Yeah. So, a lot of the children, just because they have Autism, that doesn’t mean that’s the only disorder they have. I mean, kids are kids, in any typical sense of the way, and kids have anxiety, kids have OCD, kids have all of these other comorbid disorders that can happen to typical kids as well as to kids on the Autism spectrum, like they’re not immune to having other things. In particular children with anxiety is something I’m really interested in, and I think being able to help certain students in my class who suffer from anxiety was the largest learning moment for me.
I’ve worked with typical kids with anxiety before, and a lot of the methods that I thought I could use, that I knew, and that I had in my personal “toolbox”, you could say, I couldn’t really use with children on the spectrum. Because many children on the spectrum don’t think anxious thoughts the same way that a typical child thinks anxious thoughts. A lot of anxiety is thought-based, and it can often be hard to verbally communicate with a child who might not have the same verbal comprehension level that a typical child might, and be able to help them. So I feel like I’ve had to adapt my own skillset and know that, in the future, I would like to help children who are on the Autism spectrum with anxiety. Because I don’t think that they can be treated the same way that a typical child with anxiety can be treated and I don’t necessarily know if there are therapies out there right now that are geared towards helping them.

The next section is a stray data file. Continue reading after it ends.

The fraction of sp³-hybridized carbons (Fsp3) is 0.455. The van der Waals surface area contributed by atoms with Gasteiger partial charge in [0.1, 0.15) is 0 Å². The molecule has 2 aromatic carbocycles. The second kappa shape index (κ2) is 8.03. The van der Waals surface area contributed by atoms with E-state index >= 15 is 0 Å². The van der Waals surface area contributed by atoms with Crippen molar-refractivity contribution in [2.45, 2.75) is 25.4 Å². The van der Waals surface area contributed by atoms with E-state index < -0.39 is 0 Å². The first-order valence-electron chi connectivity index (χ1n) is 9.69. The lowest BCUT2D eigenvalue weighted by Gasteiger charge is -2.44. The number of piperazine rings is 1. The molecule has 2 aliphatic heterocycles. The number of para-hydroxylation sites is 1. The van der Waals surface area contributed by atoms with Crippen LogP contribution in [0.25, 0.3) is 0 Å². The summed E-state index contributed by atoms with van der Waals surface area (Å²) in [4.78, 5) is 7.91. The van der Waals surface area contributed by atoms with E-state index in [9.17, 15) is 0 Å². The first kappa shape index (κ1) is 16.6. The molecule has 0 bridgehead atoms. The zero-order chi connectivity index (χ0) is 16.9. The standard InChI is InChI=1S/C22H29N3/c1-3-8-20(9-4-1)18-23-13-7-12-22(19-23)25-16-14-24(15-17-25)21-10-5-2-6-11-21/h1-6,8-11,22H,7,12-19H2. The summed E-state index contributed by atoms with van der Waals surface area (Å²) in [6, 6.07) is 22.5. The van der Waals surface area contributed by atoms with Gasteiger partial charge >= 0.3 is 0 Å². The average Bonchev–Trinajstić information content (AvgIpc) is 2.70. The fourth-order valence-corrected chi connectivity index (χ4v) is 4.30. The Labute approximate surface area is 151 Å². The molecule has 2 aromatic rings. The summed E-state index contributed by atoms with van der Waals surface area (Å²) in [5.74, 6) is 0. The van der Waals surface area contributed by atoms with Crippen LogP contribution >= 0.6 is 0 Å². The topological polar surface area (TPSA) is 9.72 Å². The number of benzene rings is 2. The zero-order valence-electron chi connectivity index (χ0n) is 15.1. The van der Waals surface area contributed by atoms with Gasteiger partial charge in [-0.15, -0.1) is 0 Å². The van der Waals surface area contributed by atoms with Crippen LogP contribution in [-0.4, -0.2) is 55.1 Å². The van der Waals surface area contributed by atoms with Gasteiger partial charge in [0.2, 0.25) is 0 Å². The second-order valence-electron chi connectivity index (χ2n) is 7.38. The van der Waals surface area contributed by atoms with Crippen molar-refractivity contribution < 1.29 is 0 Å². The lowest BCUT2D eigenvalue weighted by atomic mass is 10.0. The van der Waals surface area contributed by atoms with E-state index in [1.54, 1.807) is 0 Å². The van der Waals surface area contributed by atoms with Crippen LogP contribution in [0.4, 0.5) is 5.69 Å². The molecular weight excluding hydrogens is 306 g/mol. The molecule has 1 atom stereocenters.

That’s really interesting; it actually never occurred to me that they might have multiple things going on. They might be depressed or something, as well as being autistic.
Exactly. I think a lot of people when they think about a child on the spectrum, they can only see their Autism. And while, yeah, obviously their Autism diagnosis is important, these kids are also completely susceptible to having other mental health disorders and it’s important that that can’t be forgotten and needs attention too.